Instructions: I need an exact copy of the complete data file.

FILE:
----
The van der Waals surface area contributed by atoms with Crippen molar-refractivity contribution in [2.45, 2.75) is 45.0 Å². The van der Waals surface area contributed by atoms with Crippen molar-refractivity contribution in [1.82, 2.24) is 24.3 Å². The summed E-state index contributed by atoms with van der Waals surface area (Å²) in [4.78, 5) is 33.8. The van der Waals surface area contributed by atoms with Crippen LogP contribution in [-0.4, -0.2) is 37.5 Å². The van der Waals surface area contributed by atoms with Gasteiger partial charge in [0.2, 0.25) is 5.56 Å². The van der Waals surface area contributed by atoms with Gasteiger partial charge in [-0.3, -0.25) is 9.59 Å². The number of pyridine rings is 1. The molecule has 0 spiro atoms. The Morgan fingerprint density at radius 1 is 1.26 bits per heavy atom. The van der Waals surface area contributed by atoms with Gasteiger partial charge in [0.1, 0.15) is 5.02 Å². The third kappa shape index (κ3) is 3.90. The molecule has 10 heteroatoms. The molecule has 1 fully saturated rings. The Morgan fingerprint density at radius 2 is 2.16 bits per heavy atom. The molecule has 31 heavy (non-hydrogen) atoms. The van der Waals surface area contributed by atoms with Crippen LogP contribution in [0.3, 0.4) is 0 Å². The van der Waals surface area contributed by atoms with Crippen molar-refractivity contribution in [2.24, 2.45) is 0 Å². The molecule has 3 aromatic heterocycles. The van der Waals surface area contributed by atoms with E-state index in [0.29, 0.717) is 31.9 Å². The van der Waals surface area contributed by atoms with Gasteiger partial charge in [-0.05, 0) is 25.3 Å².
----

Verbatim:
The van der Waals surface area contributed by atoms with Crippen molar-refractivity contribution in [2.45, 2.75) is 45.0 Å². The van der Waals surface area contributed by atoms with Crippen molar-refractivity contribution in [1.82, 2.24) is 24.3 Å². The summed E-state index contributed by atoms with van der Waals surface area (Å²) in [4.78, 5) is 33.8. The van der Waals surface area contributed by atoms with Crippen LogP contribution in [-0.4, -0.2) is 37.5 Å². The van der Waals surface area contributed by atoms with Gasteiger partial charge in [0.2, 0.25) is 5.56 Å². The van der Waals surface area contributed by atoms with Gasteiger partial charge in [-0.3, -0.25) is 9.59 Å². The number of pyridine rings is 1. The molecule has 0 spiro atoms. The Morgan fingerprint density at radius 1 is 1.26 bits per heavy atom. The van der Waals surface area contributed by atoms with Gasteiger partial charge in [0.1, 0.15) is 5.02 Å². The third kappa shape index (κ3) is 3.90. The molecule has 10 heteroatoms. The molecule has 1 fully saturated rings. The Morgan fingerprint density at radius 2 is 2.16 bits per heavy atom. The molecule has 31 heavy (non-hydrogen) atoms. The van der Waals surface area contributed by atoms with Crippen LogP contribution in [0.3, 0.4) is 0 Å². The van der Waals surface area contributed by atoms with Crippen molar-refractivity contribution in [2.24, 2.45) is 0 Å². The molecule has 3 aromatic heterocycles. The van der Waals surface area contributed by atoms with E-state index in [0.29, 0.717) is 31.9 Å². The van der Waals surface area contributed by atoms with Gasteiger partial charge in [-0.05, 0) is 25.3 Å².